Welcome to the HPCA 2015 dining excursion

HPCA will be catching dinner (depending on the restaurant, starting at 5:45, 6:00, or 6:15) and then a show!

You should shoot to arrive at Beach Blanket Babylon at 8:15p. You do not need to come earlier than this, and you should not arrive much later either.

Prof. Michael Taylor, UC San Diego
General Chair HPCA 2015

We collected data from all registrants up to January 26, 2015; which included preferences of up to six people to sit with, whether price was more important than who you sit with, as well as institution and position.

Our algorithm

After extensive data scrubbing (e.g. Mike v. Michael, Joe v. Joseph, UC San Diego v. UCSD, etc), we created a directed graph (where an edge denotes "A wants to dine with B") and applied the following algorithm:

  1. First, we discarded all edges from graduate students to people at the same institution, including both advisors and students.

    We did this because graduate students always need a little bit
    of incentive to network with other people at the conference.
    In fact, after we grouped everybody, each participant was emailed a link with a list of the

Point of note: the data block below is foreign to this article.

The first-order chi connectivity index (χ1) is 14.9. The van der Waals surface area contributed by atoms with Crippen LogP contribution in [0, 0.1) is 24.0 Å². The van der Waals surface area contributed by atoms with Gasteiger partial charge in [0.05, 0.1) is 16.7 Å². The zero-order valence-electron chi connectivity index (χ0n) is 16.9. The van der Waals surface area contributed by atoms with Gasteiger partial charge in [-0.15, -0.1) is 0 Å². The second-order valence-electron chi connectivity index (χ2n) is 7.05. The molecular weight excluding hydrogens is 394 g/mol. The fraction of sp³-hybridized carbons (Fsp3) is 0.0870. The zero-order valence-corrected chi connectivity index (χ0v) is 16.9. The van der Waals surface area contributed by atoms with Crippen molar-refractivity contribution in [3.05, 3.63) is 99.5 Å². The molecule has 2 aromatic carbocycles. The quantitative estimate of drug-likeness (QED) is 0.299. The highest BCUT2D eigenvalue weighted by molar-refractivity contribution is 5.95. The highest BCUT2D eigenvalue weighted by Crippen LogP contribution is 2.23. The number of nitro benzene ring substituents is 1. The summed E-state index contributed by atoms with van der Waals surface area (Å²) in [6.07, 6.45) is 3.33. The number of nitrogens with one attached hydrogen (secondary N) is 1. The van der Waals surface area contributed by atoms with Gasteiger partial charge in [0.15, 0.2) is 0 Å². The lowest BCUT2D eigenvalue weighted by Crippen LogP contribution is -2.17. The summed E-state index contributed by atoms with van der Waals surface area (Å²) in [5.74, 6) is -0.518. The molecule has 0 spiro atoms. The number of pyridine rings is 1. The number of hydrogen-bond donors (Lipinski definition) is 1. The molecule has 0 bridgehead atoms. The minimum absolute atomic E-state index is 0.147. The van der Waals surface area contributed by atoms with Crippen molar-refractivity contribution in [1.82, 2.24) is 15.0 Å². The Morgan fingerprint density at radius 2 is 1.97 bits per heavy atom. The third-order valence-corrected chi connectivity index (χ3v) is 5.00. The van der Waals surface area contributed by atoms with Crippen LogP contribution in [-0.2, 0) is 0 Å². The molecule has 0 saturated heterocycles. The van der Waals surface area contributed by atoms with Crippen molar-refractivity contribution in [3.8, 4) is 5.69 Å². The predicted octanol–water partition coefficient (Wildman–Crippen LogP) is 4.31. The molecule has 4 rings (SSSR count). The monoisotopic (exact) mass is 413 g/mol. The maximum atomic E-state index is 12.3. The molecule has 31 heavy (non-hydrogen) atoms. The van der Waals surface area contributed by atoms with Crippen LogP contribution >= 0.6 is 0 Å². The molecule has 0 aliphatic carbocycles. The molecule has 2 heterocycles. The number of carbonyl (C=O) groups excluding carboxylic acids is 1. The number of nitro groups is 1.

people they are grouped with so that they can look up all of the people
    in your dining group and see who they could have an interesting conversation with!

    Check out their websites and Google Scholar pages.

  2. Second, we took the small number who selected the "cheap" option, and put them in a group.

    They will go to a legendary hole-in-the-wall called Golden Boy Pizza that serves excellent pizza by the slice, and beer.
    But it's tiny and you have to sit at the bar, or stand in a group. It's one dollar sign (out of four) on yelp.
    If you are in a cheap group but indicated that you just wanted to be placed with your friends,
    your friends may have sucked you in. =)

    Note: we assumed that graduate students and postdocs have a
    different definition of cheap than US/Europe-based professors and industry;
    for the latter group, we made sure that all of our selections were two dollar
    signs (out of four) on Yelp and are relatively affordable
    for the area, so that we could mix these people freely without regard to cost.

  3. Third, to ensure we seeded the restaurants with a good mix
    of industry, gov't, and academic leaders, we partitioned the large
    connected subgraph of non-graduate students into three
    major components, corresponding to the three large restaurants we
    had tables reserved at.

    We made sure that we never cut the only outgoing arc of any given node;
    i.e., if a person listed at least one person who is coming to the dinner
    they will be grouped with at least one such person.

  4. We sprinkled singleton nodes across the graph to ensure a good mix of industry and academia at each location.

  5. Finally, saving the best for last, we added all of the graduate students
    and undergraduates according to the preference edges.
    Here is the HPCA social dining graph!